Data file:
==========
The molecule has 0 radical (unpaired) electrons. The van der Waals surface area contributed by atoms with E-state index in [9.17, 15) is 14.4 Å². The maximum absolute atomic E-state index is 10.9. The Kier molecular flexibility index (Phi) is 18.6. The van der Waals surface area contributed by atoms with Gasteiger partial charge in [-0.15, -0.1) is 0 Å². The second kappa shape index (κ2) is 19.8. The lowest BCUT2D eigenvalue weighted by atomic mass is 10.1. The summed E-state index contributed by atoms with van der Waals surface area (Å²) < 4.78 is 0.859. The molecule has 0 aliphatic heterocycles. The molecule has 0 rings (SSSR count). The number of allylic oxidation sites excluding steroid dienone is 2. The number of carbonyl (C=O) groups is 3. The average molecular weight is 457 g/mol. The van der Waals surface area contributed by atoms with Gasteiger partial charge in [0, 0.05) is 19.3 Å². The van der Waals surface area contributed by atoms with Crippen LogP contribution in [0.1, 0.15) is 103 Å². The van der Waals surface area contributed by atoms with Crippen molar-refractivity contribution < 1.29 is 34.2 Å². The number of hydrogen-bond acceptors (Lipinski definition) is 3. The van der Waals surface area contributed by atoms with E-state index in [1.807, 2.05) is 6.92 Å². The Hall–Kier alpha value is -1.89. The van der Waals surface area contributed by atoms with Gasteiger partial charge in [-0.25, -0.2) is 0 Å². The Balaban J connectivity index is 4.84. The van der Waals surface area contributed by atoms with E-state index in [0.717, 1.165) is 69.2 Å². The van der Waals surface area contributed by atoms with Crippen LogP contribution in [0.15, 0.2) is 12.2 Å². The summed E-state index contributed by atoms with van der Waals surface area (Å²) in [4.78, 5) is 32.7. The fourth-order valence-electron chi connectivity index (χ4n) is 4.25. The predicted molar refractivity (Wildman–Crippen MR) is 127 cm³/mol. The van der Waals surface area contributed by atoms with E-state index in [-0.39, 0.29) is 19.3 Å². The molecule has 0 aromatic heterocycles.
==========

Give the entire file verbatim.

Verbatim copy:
The molecule has 0 radical (unpaired) electrons. The van der Waals surface area contributed by atoms with E-state index in [9.17, 15) is 14.4 Å². The maximum absolute atomic E-state index is 10.9. The Kier molecular flexibility index (Phi) is 18.6. The van der Waals surface area contributed by atoms with Gasteiger partial charge in [-0.15, -0.1) is 0 Å². The second kappa shape index (κ2) is 19.8. The lowest BCUT2D eigenvalue weighted by atomic mass is 10.1. The summed E-state index contributed by atoms with van der Waals surface area (Å²) < 4.78 is 0.859. The molecule has 0 aliphatic heterocycles. The molecule has 0 rings (SSSR count). The number of allylic oxidation sites excluding steroid dienone is 2. The number of carbonyl (C=O) groups is 3. The average molecular weight is 457 g/mol. The van der Waals surface area contributed by atoms with Gasteiger partial charge in [0, 0.05) is 19.3 Å². The van der Waals surface area contributed by atoms with Crippen LogP contribution in [0.1, 0.15) is 103 Å². The van der Waals surface area contributed by atoms with Crippen molar-refractivity contribution < 1.29 is 34.2 Å². The number of hydrogen-bond acceptors (Lipinski definition) is 3. The van der Waals surface area contributed by atoms with E-state index in [1.807, 2.05) is 6.92 Å². The Hall–Kier alpha value is -1.89. The van der Waals surface area contributed by atoms with Gasteiger partial charge in [-0.25, -0.2) is 0 Å². The Balaban J connectivity index is 4.84. The van der Waals surface area contributed by atoms with E-state index in [0.717, 1.165) is 69.2 Å². The van der Waals surface area contributed by atoms with Crippen LogP contribution in [0.15, 0.2) is 12.2 Å². The summed E-state index contributed by atoms with van der Waals surface area (Å²) in [4.78, 5) is 32.7. The fourth-order valence-electron chi connectivity index (χ4n) is 4.25. The predicted molar refractivity (Wildman–Crippen MR) is 127 cm³/mol. The van der Waals surface area contributed by atoms with E-state index in [-0.39, 0.29) is 19.3 Å². The molecule has 0 aromatic heterocycles.